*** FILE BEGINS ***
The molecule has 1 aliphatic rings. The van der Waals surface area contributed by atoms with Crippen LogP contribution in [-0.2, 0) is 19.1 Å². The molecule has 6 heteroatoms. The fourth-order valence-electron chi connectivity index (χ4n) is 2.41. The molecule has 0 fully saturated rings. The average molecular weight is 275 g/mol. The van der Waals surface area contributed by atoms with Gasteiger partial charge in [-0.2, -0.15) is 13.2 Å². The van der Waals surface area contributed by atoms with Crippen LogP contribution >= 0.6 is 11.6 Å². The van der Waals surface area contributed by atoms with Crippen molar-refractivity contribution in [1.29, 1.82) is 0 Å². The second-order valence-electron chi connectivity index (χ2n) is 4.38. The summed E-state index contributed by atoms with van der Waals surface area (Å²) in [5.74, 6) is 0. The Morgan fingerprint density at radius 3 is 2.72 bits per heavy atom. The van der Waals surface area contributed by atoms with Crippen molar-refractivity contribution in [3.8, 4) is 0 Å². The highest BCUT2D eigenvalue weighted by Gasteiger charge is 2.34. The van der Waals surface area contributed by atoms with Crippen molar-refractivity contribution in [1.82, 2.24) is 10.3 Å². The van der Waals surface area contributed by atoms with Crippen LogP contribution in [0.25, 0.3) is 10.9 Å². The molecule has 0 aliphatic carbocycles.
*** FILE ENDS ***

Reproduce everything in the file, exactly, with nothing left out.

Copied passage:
The molecule has 1 aliphatic rings. The van der Waals surface area contributed by atoms with Crippen LogP contribution in [-0.2, 0) is 19.1 Å². The molecule has 6 heteroatoms. The fourth-order valence-electron chi connectivity index (χ4n) is 2.41. The molecule has 0 fully saturated rings. The average molecular weight is 275 g/mol. The van der Waals surface area contributed by atoms with Gasteiger partial charge in [-0.2, -0.15) is 13.2 Å². The van der Waals surface area contributed by atoms with Crippen LogP contribution >= 0.6 is 11.6 Å². The van der Waals surface area contributed by atoms with Crippen molar-refractivity contribution in [1.29, 1.82) is 0 Å². The second-order valence-electron chi connectivity index (χ2n) is 4.38. The summed E-state index contributed by atoms with van der Waals surface area (Å²) in [5.74, 6) is 0. The Morgan fingerprint density at radius 3 is 2.72 bits per heavy atom. The van der Waals surface area contributed by atoms with Crippen molar-refractivity contribution in [3.8, 4) is 0 Å². The highest BCUT2D eigenvalue weighted by Gasteiger charge is 2.34. The van der Waals surface area contributed by atoms with Crippen molar-refractivity contribution in [1.82, 2.24) is 10.3 Å². The van der Waals surface area contributed by atoms with Crippen LogP contribution in [0.25, 0.3) is 10.9 Å². The molecule has 0 aliphatic carbocycles.